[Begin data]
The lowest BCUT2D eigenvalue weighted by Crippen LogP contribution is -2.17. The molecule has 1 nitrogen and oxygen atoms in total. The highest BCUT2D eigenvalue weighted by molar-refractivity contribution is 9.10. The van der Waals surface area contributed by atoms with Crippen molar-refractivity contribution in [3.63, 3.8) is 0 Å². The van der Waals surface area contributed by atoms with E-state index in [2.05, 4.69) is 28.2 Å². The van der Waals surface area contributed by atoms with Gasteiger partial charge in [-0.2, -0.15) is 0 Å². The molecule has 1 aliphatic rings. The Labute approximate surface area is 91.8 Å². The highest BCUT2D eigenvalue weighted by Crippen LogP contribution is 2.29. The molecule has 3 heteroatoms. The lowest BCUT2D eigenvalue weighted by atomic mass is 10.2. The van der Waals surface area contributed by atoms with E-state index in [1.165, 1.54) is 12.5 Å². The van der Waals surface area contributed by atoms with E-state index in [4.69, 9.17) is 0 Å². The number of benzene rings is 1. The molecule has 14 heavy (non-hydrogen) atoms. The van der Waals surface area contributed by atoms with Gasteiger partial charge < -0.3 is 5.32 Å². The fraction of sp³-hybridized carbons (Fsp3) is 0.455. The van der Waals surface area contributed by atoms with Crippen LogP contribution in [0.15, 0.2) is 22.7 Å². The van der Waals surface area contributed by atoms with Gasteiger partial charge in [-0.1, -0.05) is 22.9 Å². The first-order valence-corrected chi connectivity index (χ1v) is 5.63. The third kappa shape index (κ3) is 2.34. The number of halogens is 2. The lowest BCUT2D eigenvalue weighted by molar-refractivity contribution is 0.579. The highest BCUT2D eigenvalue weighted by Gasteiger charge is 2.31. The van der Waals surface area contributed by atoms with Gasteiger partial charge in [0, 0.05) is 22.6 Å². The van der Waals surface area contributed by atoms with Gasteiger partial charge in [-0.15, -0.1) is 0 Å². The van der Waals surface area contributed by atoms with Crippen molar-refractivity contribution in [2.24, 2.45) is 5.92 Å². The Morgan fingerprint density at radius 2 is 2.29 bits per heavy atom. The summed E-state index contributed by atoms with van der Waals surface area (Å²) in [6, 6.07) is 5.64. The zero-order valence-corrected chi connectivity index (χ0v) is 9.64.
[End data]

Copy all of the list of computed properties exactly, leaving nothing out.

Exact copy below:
The lowest BCUT2D eigenvalue weighted by Crippen LogP contribution is -2.17. The molecule has 1 nitrogen and oxygen atoms in total. The highest BCUT2D eigenvalue weighted by molar-refractivity contribution is 9.10. The van der Waals surface area contributed by atoms with Crippen molar-refractivity contribution in [3.63, 3.8) is 0 Å². The van der Waals surface area contributed by atoms with E-state index in [2.05, 4.69) is 28.2 Å². The van der Waals surface area contributed by atoms with Gasteiger partial charge in [-0.2, -0.15) is 0 Å². The molecule has 1 aliphatic rings. The Labute approximate surface area is 91.8 Å². The highest BCUT2D eigenvalue weighted by Crippen LogP contribution is 2.29. The molecule has 3 heteroatoms. The lowest BCUT2D eigenvalue weighted by atomic mass is 10.2. The van der Waals surface area contributed by atoms with E-state index in [1.165, 1.54) is 12.5 Å². The van der Waals surface area contributed by atoms with E-state index in [4.69, 9.17) is 0 Å². The number of benzene rings is 1. The molecule has 14 heavy (non-hydrogen) atoms. The van der Waals surface area contributed by atoms with Gasteiger partial charge < -0.3 is 5.32 Å². The fraction of sp³-hybridized carbons (Fsp3) is 0.455. The van der Waals surface area contributed by atoms with Crippen LogP contribution in [0.15, 0.2) is 22.7 Å². The van der Waals surface area contributed by atoms with Gasteiger partial charge in [-0.1, -0.05) is 22.9 Å². The first-order valence-corrected chi connectivity index (χ1v) is 5.63. The third kappa shape index (κ3) is 2.34. The number of halogens is 2. The lowest BCUT2D eigenvalue weighted by molar-refractivity contribution is 0.579. The highest BCUT2D eigenvalue weighted by Gasteiger charge is 2.31. The van der Waals surface area contributed by atoms with Gasteiger partial charge in [0, 0.05) is 22.6 Å². The van der Waals surface area contributed by atoms with Gasteiger partial charge in [-0.15, -0.1) is 0 Å². The van der Waals surface area contributed by atoms with Crippen molar-refractivity contribution in [2.24, 2.45) is 5.92 Å². The Morgan fingerprint density at radius 2 is 2.29 bits per heavy atom. The summed E-state index contributed by atoms with van der Waals surface area (Å²) in [6, 6.07) is 5.64. The zero-order valence-corrected chi connectivity index (χ0v) is 9.64.